As you make progress the frequency of visits become less For most people the rehabilitation stage is weekly visits for 2-6 weeks, spreading to fortnightly and then monthly as your joints, muscles and nervous system start to stabilise. In chronic cases, complete healing can take months or even years. Spinal care can be like looking after your teeth. We teach you back exercises – analogous to brushing your teeth and recommend check-up visits usually once every 3-4 months. How long you choose to benefit from our care is always entirely up to you.

In summary, it is important to come in for your treatments on a regular basis. Most people will feel a lot more comfortable within 6-8 treatments, and often a lot less. Further treatments are usually required to help consolidate and maintain progress – initially this is again about 6-8 treatments on average, depending on the underlying problems. Your chiropractor will discuss with you your likely need for treatment depending on what they find.

How long will I need chiropractic care?

It’s up to you and depends on what your aims of care are. After patients get the relief they want, many choose to continue with some type of follow up care to prevent relapse and improve. These patients come to their appointments feeling well. Follow up visits are used to pick up problems at the early stage before they become serious and provide treatment and self-help exercises to solve problems.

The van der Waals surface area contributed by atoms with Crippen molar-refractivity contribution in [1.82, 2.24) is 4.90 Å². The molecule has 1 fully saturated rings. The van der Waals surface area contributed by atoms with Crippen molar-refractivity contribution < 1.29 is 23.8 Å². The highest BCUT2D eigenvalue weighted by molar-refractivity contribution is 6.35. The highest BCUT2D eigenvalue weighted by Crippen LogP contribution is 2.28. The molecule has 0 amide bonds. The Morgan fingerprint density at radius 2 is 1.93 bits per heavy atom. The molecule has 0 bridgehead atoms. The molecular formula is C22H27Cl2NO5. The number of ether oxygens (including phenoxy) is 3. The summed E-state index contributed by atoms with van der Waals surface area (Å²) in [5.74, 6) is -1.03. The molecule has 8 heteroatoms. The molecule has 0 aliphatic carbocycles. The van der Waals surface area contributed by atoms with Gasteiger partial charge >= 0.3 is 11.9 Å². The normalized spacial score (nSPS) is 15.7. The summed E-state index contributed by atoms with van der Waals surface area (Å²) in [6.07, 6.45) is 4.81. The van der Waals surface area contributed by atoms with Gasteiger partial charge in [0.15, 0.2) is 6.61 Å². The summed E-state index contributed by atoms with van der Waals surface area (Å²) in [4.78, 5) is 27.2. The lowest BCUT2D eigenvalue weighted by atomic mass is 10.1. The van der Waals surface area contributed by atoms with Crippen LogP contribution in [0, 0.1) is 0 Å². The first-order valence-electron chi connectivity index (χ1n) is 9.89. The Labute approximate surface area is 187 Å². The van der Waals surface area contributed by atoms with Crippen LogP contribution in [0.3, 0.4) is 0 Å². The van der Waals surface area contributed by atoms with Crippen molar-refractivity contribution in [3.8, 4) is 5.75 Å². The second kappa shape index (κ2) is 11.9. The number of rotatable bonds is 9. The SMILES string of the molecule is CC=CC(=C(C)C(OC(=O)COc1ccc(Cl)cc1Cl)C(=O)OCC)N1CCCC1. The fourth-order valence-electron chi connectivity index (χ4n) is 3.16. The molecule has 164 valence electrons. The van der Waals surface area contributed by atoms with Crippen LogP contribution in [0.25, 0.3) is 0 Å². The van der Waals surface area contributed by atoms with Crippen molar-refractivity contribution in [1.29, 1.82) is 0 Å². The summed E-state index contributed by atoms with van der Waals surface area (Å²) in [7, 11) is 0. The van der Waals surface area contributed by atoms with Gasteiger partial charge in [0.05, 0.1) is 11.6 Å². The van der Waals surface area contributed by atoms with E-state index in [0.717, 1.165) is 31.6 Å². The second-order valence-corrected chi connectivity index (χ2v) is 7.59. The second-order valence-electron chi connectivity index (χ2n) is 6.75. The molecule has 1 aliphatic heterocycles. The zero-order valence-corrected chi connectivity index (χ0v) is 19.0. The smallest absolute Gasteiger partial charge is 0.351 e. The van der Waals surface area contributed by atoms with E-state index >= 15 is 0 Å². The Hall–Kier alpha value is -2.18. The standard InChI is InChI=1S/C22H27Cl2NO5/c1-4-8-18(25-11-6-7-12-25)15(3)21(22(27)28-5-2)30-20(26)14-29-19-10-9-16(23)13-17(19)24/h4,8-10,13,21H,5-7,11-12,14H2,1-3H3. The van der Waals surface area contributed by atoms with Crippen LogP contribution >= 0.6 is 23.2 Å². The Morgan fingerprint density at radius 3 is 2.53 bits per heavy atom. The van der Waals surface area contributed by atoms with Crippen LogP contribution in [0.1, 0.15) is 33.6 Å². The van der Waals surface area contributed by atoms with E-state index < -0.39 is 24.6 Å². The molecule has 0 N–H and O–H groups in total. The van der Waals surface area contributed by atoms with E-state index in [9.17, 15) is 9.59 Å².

As you continue to progress and learn to look after yourself better, the time between the follow up visits increases. Most people find their natural frequency of visits determined by their life stresses and how effective they are in keeping healthy. Usual frequency is 4 – 6 times per year, whereas some people need more regular visits (8-12 per year) and some people are fit enough to come in 2-3 times per year. Our job is to offer the very best care and your job is to decide how much of it you want.

Is chiropractic treatment preventative?

Clinical experience suggests that individuals with chronic conditions such as degenerative joint disease (osteoarthritis) or recurrent neck pain, back pain or headaches may experience less frequent and less severe symptoms when under regular chiropractic care. This also applies to individuals in highly stressful situations and those who experience repetitive physical and postural strain from their daily activities. Whether on-going chiropractic treatment can prevent back pain from occurring in the first place, or prevent a previous condition from re-occurring, requires further study.

Should I bring my family for chiropractic checks?